Researchers at the University of Massachusetts, Amherst, found that energy required to train a common AI model was equivalent to nearly five times the lifetime emissions of the average American car, including its manufacture!
The paper specifically focused on determining carbon emissions for the subfield of AI called NLP (Natural-Language Processing). The researchers looked at the field’s four most-contributing models: the Transformer, ELMo, BERT, and GPT-2. Power consumption for each model was measured as it trained on a single GPU for a day, which was then used to calculate the total energy consumed during the entire training, and the equivalent of pounds of carbon dioxide based on the average US energy mix.
The results showed that as the model size increased, so did its computational and environmental costs; but as the models used an additional “neural architecture search” for increased accuracy, the carbon dioxide emissions skyrocketed to 626,155 pounds in the case of Transformer.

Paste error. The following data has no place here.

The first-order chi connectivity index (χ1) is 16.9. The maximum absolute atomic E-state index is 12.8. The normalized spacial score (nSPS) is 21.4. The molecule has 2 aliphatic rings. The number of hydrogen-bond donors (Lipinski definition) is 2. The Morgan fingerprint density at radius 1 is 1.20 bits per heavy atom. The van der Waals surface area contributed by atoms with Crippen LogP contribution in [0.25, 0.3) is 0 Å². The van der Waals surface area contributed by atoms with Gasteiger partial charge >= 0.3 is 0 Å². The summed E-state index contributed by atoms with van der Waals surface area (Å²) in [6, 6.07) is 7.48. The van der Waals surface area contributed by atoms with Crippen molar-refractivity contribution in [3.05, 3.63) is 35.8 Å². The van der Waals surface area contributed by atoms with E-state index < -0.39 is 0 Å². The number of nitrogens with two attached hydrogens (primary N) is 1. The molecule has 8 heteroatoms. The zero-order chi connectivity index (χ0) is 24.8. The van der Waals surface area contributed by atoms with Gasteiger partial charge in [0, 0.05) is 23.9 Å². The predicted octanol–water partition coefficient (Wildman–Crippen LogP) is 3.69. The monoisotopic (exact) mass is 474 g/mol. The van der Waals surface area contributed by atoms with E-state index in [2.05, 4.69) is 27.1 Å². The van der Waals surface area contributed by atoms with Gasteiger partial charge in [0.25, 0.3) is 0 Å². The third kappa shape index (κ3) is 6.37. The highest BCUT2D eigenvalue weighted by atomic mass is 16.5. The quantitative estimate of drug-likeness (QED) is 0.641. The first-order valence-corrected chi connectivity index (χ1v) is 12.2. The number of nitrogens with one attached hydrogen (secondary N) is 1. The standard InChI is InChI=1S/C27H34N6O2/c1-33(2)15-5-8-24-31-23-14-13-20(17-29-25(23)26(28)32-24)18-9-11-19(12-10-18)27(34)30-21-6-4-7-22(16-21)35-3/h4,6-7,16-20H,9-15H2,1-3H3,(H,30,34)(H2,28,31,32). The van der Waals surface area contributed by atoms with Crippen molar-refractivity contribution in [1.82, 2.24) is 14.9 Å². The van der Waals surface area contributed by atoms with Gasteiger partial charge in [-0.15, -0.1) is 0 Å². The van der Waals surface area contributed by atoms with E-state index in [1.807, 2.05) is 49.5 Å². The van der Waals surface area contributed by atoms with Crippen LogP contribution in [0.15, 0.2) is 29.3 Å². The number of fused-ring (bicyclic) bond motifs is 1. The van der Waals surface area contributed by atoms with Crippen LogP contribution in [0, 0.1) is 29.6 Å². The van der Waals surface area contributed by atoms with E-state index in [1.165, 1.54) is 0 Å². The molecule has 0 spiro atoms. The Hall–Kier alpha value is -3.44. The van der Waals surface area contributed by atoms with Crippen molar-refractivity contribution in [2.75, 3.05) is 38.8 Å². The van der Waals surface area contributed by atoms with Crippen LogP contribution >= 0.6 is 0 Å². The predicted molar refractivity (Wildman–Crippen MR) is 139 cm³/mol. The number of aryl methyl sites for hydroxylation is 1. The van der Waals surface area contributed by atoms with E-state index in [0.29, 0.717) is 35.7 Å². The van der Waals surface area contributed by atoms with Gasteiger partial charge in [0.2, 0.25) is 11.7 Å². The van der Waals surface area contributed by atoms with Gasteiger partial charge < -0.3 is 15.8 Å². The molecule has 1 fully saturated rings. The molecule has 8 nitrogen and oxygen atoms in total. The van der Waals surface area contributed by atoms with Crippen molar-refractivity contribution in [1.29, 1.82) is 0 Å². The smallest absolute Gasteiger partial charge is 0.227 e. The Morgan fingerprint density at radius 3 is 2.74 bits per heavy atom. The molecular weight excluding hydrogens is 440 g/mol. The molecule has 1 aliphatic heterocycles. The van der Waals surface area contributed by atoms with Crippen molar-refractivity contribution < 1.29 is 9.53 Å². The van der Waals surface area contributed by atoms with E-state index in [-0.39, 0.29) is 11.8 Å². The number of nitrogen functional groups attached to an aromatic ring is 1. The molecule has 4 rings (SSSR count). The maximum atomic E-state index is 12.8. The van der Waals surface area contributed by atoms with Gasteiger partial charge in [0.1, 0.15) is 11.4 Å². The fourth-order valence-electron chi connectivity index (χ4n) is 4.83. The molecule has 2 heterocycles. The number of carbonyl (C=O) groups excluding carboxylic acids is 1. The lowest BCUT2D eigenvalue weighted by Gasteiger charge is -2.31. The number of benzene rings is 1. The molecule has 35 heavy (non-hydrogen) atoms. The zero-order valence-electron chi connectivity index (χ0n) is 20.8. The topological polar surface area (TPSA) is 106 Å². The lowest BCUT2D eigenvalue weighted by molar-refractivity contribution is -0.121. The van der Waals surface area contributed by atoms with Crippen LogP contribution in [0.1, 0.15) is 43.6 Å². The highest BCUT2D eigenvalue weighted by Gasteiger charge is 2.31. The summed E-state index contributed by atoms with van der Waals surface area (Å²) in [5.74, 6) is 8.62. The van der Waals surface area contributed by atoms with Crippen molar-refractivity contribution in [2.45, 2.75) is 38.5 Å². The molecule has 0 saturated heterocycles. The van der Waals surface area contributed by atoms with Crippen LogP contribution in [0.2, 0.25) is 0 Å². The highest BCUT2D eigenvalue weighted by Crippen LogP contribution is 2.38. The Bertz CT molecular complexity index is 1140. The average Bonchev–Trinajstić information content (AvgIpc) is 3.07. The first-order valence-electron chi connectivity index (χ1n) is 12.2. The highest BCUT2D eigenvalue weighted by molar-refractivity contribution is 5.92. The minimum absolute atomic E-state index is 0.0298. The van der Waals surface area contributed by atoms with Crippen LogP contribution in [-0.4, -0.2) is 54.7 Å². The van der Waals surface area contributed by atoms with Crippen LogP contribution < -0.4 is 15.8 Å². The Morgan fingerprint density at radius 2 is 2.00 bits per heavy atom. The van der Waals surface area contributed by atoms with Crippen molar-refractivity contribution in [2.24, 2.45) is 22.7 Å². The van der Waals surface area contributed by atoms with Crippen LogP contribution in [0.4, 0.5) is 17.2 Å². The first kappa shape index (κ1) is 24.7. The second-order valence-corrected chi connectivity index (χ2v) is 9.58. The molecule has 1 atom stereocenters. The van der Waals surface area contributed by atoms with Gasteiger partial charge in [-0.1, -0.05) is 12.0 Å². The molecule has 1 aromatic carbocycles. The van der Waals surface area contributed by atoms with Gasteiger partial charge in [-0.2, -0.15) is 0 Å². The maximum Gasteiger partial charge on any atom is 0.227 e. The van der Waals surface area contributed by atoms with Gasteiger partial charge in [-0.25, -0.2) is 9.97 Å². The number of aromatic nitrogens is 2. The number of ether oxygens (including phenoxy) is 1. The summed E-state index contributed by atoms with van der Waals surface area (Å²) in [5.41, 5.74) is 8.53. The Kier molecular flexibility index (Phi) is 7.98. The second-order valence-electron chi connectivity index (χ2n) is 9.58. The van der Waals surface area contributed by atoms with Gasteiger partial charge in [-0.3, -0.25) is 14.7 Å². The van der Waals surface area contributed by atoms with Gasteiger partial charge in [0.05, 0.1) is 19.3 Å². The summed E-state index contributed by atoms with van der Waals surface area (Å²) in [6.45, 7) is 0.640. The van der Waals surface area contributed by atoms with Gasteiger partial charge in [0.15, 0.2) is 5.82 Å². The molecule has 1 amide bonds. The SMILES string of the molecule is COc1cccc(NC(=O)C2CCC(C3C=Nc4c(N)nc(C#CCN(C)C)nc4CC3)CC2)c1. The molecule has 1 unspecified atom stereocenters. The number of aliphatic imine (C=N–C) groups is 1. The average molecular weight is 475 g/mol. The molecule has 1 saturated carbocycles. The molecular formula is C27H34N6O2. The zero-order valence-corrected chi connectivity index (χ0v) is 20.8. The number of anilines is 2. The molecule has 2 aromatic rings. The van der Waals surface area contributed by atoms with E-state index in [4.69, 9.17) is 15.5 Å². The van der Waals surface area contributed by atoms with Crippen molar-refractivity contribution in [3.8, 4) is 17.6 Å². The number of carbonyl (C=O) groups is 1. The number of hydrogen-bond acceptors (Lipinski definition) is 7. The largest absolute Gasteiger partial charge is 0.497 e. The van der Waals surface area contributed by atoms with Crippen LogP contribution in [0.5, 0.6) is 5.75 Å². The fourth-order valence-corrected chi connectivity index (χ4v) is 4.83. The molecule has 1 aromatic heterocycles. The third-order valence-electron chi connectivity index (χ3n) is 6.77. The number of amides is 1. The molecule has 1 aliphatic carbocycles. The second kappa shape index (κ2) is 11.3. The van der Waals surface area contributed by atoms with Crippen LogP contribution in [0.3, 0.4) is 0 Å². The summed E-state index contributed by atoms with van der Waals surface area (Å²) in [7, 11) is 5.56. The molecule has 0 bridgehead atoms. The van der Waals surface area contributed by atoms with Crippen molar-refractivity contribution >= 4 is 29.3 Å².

“Training a single model is the minimum amount of work you can do,” says Emma Strubell, the lead author of the paper. AI researchers would usually develop a new model from scratch, or adapt an existing model to a new data set, either of which can require many more rounds of training and tuning.
To put things into perspective, Strubell and her colleagues found that building and testing the final-paper-worthy model required training of 4,789 models over six months. In terms of CO2, these values equated to more than 78,000 pounds of emissions, and it is alarming that such results represent typical work in the field.
The intensity of resources required for paper-worthy results has made it difficult for people in academia to continue contributing to research. Emma and her coauthors hope that their paper’s findings help in the investment for more efficient hardware and algorithms, so that researches in academia and the industry both get equal access to resources.